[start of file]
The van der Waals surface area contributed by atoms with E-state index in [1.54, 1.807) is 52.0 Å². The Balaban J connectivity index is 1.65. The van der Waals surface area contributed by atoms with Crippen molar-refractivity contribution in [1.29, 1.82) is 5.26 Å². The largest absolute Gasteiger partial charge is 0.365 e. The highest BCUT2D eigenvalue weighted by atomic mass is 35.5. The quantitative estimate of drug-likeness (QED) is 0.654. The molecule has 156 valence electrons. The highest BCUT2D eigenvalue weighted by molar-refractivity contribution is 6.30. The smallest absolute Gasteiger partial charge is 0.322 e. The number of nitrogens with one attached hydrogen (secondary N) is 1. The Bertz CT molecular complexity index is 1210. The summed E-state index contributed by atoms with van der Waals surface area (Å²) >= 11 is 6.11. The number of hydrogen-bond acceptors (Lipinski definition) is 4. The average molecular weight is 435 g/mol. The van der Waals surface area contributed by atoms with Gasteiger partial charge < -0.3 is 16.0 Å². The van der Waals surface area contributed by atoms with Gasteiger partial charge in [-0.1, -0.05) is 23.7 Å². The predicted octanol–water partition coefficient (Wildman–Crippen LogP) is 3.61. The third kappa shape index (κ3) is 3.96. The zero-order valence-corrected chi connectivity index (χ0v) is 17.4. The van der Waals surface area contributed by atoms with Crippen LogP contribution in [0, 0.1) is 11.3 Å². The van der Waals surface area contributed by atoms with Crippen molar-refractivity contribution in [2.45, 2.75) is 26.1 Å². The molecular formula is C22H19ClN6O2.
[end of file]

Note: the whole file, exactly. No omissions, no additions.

The van der Waals surface area contributed by atoms with E-state index in [1.54, 1.807) is 52.0 Å². The Balaban J connectivity index is 1.65. The van der Waals surface area contributed by atoms with Crippen molar-refractivity contribution in [1.29, 1.82) is 5.26 Å². The largest absolute Gasteiger partial charge is 0.365 e. The highest BCUT2D eigenvalue weighted by atomic mass is 35.5. The quantitative estimate of drug-likeness (QED) is 0.654. The molecule has 156 valence electrons. The highest BCUT2D eigenvalue weighted by molar-refractivity contribution is 6.30. The smallest absolute Gasteiger partial charge is 0.322 e. The number of nitrogens with one attached hydrogen (secondary N) is 1. The Bertz CT molecular complexity index is 1210. The summed E-state index contributed by atoms with van der Waals surface area (Å²) >= 11 is 6.11. The number of hydrogen-bond acceptors (Lipinski definition) is 4. The average molecular weight is 435 g/mol. The van der Waals surface area contributed by atoms with Gasteiger partial charge < -0.3 is 16.0 Å². The van der Waals surface area contributed by atoms with Gasteiger partial charge in [-0.1, -0.05) is 23.7 Å². The predicted octanol–water partition coefficient (Wildman–Crippen LogP) is 3.61. The third kappa shape index (κ3) is 3.96. The zero-order valence-corrected chi connectivity index (χ0v) is 17.4. The van der Waals surface area contributed by atoms with Crippen LogP contribution in [0, 0.1) is 11.3 Å². The van der Waals surface area contributed by atoms with Crippen molar-refractivity contribution in [2.45, 2.75) is 26.1 Å². The molecular formula is C22H19ClN6O2.